The first ten amendments to the United States Constitution, or the Bill of Rights were introduced by James Madison, the American politician and one of the founders of the United States, who later served as the fourth president (1809-1817). These legislative documents came into force two years later when they were officially ratified by the majority of the states (seven out of thirteen). The Bill of Rights primary concerns are human rights and liberties. Freedom and liberties include freedom of speech, free press, free assembly, free association, and the right to carry and use armed weapons.
The Bill of Rights
The Bill of Rights in many respects stemmed from individual freedoms that had been expressed in English Bill of Rights from 1689 which allowed for the freedom of speech in parliament that could not be contended and the taxes could not be raised on the initiative of the crown. At the Constitutional Convention held in 1787, the English Bill of Rights and state bills of rights were used to establish all the main points in the United States Constitution. There was no mention of the fundamental human rights and liberties since it was thought that the part of the Constitution that prevents an intrusion of another government was itself an adequate way of protecting all citizens. Similarly to the English variant, the Congress had the sole authority to manage and control the army as well as to pass new laws and regulate taxes – all this acted as a substitute for what would later be a series of legislative documents that define rights and liberties of individual much more thoroughly.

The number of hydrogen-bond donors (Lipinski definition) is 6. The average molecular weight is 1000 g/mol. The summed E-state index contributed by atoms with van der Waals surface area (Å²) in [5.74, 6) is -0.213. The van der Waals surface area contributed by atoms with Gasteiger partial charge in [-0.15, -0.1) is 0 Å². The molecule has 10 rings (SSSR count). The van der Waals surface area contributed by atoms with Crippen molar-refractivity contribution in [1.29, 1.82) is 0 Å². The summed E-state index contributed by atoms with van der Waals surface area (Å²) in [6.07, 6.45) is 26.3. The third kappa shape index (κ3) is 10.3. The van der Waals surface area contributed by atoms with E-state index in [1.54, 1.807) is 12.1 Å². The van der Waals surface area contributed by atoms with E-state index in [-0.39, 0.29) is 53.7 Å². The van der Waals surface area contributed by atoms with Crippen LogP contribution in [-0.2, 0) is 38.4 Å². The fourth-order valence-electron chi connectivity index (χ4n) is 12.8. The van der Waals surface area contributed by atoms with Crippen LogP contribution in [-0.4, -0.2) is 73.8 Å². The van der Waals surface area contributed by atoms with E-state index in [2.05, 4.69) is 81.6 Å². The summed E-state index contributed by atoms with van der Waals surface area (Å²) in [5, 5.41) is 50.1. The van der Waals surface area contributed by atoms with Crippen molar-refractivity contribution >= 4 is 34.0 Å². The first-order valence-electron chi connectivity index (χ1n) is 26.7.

Many traditional elements found in English common law practice were also included such as the “habeas corpus” convention that prevented imprisonment that had no grounds in law. In spite of all this, there were no other efforts to include basic rights present in almost any constitution in the world – freedom of speech, press, and religion and the rights for individuals accused of crimes before a court of law. Since this state of affairs was unacceptable, James Madison (with the help from Thomas Jefferson and George Mason) composed the Bill of Rights as we know it today and submitted it to states. They ratified all but two amendments dealing with number of seats in congress and salaries. The Bill of Rights had a very powerful effect upon many aspects of law in the United States.